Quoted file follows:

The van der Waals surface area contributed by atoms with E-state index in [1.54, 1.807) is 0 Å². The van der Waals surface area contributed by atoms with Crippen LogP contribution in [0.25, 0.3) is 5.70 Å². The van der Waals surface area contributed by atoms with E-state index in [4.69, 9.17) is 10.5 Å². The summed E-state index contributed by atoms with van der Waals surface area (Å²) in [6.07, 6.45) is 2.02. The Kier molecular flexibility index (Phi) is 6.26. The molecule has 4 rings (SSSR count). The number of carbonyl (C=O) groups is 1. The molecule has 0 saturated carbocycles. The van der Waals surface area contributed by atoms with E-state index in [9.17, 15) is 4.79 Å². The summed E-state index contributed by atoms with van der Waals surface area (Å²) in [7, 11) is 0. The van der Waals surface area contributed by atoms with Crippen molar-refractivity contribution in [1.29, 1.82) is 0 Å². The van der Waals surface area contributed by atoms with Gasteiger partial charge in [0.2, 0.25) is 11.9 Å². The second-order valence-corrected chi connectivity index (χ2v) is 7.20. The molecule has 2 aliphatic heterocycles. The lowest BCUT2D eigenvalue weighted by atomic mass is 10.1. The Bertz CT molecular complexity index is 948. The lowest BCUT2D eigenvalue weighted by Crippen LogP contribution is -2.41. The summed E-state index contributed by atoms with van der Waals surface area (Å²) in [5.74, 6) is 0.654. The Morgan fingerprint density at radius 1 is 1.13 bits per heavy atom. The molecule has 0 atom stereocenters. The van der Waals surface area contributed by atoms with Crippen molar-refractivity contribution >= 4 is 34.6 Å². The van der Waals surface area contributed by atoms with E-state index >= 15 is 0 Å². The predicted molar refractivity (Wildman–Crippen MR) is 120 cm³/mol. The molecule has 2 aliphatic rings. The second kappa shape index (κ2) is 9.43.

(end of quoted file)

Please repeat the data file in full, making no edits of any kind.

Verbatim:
The van der Waals surface area contributed by atoms with E-state index in [1.54, 1.807) is 0 Å². The van der Waals surface area contributed by atoms with Crippen LogP contribution in [0.25, 0.3) is 5.70 Å². The van der Waals surface area contributed by atoms with E-state index in [4.69, 9.17) is 10.5 Å². The summed E-state index contributed by atoms with van der Waals surface area (Å²) in [6.07, 6.45) is 2.02. The Kier molecular flexibility index (Phi) is 6.26. The molecule has 4 rings (SSSR count). The number of carbonyl (C=O) groups is 1. The molecule has 0 saturated carbocycles. The van der Waals surface area contributed by atoms with E-state index in [9.17, 15) is 4.79 Å². The summed E-state index contributed by atoms with van der Waals surface area (Å²) in [7, 11) is 0. The van der Waals surface area contributed by atoms with Crippen molar-refractivity contribution in [1.29, 1.82) is 0 Å². The van der Waals surface area contributed by atoms with Gasteiger partial charge in [0.2, 0.25) is 11.9 Å². The second-order valence-corrected chi connectivity index (χ2v) is 7.20. The molecule has 2 aliphatic heterocycles. The lowest BCUT2D eigenvalue weighted by atomic mass is 10.1. The Bertz CT molecular complexity index is 948. The lowest BCUT2D eigenvalue weighted by Crippen LogP contribution is -2.41. The summed E-state index contributed by atoms with van der Waals surface area (Å²) in [5.74, 6) is 0.654. The Morgan fingerprint density at radius 1 is 1.13 bits per heavy atom. The molecule has 0 atom stereocenters. The van der Waals surface area contributed by atoms with Crippen molar-refractivity contribution >= 4 is 34.6 Å². The van der Waals surface area contributed by atoms with E-state index >= 15 is 0 Å². The predicted molar refractivity (Wildman–Crippen MR) is 120 cm³/mol. The molecule has 2 aliphatic rings. The second kappa shape index (κ2) is 9.43.